PRIVATIZATION PLANS MAY GROW
By Kim Iskyan
Putin ally Valentina Matviyenko became the speaker of the Federation Council in Russia’s national parliament.
Oil producer Rosneft may be fully privatized
Governor of St. Petersburg and longtime Putin ally Valentina Matviyenko resigned to become the speaker of the Federation Council, the upper house of Russia’s national parliament.
Her likely successor, Georgy Poltavchenko, is a former KGB officer and also a strong Putin supporter.
North Korean leader Kim Jong-il traveled through Russia by train—his first visit since 2002. On the agenda during meetings with Russian president Dmitry Medvedev are discussions about North Korea’s desire to carve out a role in transporting Russian energy to South Korea and Japan.
Andrei Borodin, the former head of the Bank of Moscow—which received a $14 billion government bailout in July—has claimed that the emergency funding was an unnecessary waste of money. Bank of Moscow is being taken over by state bank VTB this year for a total purchase price of $9.2 billion. Borodin, who sold his stake in the bank in March and is now in exile, is also casting doubt over the terms of the controversial acquisition by VTB.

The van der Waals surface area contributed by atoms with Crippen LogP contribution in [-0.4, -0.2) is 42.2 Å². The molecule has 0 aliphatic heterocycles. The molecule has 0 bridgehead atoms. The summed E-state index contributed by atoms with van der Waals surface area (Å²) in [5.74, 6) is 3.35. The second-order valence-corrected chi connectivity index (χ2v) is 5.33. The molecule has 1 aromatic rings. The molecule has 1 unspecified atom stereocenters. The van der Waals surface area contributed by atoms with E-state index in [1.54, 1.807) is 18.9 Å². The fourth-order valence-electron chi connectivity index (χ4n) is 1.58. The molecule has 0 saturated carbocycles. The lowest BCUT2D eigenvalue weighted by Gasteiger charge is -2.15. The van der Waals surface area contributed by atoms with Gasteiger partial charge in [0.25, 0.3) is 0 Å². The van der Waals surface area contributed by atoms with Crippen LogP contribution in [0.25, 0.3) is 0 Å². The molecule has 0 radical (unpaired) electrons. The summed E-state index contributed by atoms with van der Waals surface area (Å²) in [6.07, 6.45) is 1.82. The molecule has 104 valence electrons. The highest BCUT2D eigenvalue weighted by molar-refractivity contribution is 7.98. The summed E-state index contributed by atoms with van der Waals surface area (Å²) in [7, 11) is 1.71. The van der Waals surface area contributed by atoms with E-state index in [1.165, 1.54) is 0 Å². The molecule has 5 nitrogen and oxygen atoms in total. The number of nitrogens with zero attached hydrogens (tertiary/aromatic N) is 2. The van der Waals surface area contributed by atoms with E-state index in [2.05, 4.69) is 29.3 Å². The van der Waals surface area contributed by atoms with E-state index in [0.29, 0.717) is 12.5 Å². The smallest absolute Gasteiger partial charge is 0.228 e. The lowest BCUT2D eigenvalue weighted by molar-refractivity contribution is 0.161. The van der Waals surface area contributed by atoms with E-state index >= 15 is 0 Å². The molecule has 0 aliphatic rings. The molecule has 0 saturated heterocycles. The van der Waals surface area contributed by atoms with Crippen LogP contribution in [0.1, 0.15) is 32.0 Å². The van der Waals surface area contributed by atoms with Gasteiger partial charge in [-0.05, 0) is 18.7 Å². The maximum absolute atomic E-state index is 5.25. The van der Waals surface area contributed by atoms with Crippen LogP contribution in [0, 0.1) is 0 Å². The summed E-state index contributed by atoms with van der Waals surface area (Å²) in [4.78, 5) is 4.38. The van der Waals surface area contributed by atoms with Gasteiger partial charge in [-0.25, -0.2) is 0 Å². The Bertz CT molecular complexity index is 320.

In early August, Medvedev proposed a significantly expanded Russian privatization plan, which would aim to raise as much as $200 billion by 2017. Controversially, the plan called for the Kremlin’s full stakes in oil producer Rosneft and state bank VTB to be sold off, along with a stake in pipeline monopoly Transneft. The state already sold a 10% stake in VTB in February for $3.3 billion.
But the government appears split on its support of the program, which will also face substantial resistance from the managements of many of the companies that would be sold.
In the latest chapter of the struggle over control of Russian metals giant Norilsk Nickel, the company’s management offered to buy most of the shares held by two of the company’s large, feuding shareholders, Oleg Deripaska and Vladimir Potanin. But neither party accepted the offer, further prolonging uncertainty over the company’s fate.